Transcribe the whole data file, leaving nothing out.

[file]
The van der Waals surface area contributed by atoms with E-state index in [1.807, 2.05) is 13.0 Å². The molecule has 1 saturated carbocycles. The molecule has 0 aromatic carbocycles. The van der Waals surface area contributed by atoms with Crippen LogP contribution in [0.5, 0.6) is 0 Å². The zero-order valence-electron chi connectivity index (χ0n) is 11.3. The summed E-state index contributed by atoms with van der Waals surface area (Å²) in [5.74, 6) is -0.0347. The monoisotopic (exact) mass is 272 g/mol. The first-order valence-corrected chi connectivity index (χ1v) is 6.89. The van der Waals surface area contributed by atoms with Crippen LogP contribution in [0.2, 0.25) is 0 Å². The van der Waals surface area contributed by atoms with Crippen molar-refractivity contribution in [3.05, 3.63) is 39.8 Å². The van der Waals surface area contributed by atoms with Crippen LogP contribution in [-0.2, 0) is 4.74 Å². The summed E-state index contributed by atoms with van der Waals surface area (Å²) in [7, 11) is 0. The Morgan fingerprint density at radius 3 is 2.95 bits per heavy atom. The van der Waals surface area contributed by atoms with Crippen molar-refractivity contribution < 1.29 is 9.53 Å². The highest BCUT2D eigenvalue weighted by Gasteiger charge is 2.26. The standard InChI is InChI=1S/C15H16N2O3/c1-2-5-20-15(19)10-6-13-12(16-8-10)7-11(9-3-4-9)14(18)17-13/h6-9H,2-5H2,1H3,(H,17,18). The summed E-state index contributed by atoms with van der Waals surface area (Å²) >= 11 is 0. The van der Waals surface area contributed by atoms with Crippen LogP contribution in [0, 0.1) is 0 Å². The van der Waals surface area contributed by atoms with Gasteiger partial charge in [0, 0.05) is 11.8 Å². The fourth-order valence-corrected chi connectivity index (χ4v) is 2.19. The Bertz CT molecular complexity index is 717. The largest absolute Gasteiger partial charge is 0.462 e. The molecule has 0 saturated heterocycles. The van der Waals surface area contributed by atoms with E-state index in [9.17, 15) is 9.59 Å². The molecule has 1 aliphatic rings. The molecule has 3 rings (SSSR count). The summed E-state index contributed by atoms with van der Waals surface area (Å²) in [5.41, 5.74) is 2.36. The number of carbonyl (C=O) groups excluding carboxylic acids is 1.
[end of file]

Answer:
The van der Waals surface area contributed by atoms with E-state index in [1.807, 2.05) is 13.0 Å². The molecule has 1 saturated carbocycles. The molecule has 0 aromatic carbocycles. The van der Waals surface area contributed by atoms with Crippen LogP contribution in [0.5, 0.6) is 0 Å². The zero-order valence-electron chi connectivity index (χ0n) is 11.3. The summed E-state index contributed by atoms with van der Waals surface area (Å²) in [5.74, 6) is -0.0347. The monoisotopic (exact) mass is 272 g/mol. The first-order valence-corrected chi connectivity index (χ1v) is 6.89. The van der Waals surface area contributed by atoms with Crippen LogP contribution in [0.2, 0.25) is 0 Å². The van der Waals surface area contributed by atoms with Crippen molar-refractivity contribution in [3.05, 3.63) is 39.8 Å². The van der Waals surface area contributed by atoms with Crippen LogP contribution in [-0.2, 0) is 4.74 Å². The summed E-state index contributed by atoms with van der Waals surface area (Å²) in [7, 11) is 0. The Morgan fingerprint density at radius 3 is 2.95 bits per heavy atom. The van der Waals surface area contributed by atoms with Crippen molar-refractivity contribution < 1.29 is 9.53 Å². The highest BCUT2D eigenvalue weighted by Gasteiger charge is 2.26. The standard InChI is InChI=1S/C15H16N2O3/c1-2-5-20-15(19)10-6-13-12(16-8-10)7-11(9-3-4-9)14(18)17-13/h6-9H,2-5H2,1H3,(H,17,18). The summed E-state index contributed by atoms with van der Waals surface area (Å²) >= 11 is 0. The van der Waals surface area contributed by atoms with Crippen LogP contribution in [0, 0.1) is 0 Å². The van der Waals surface area contributed by atoms with Gasteiger partial charge in [0, 0.05) is 11.8 Å². The fourth-order valence-corrected chi connectivity index (χ4v) is 2.19. The Bertz CT molecular complexity index is 717. The largest absolute Gasteiger partial charge is 0.462 e. The molecule has 0 saturated heterocycles. The van der Waals surface area contributed by atoms with E-state index in [9.17, 15) is 9.59 Å². The molecule has 1 aliphatic rings. The molecule has 3 rings (SSSR count). The summed E-state index contributed by atoms with van der Waals surface area (Å²) in [5.41, 5.74) is 2.36. The number of carbonyl (C=O) groups excluding carboxylic acids is 1.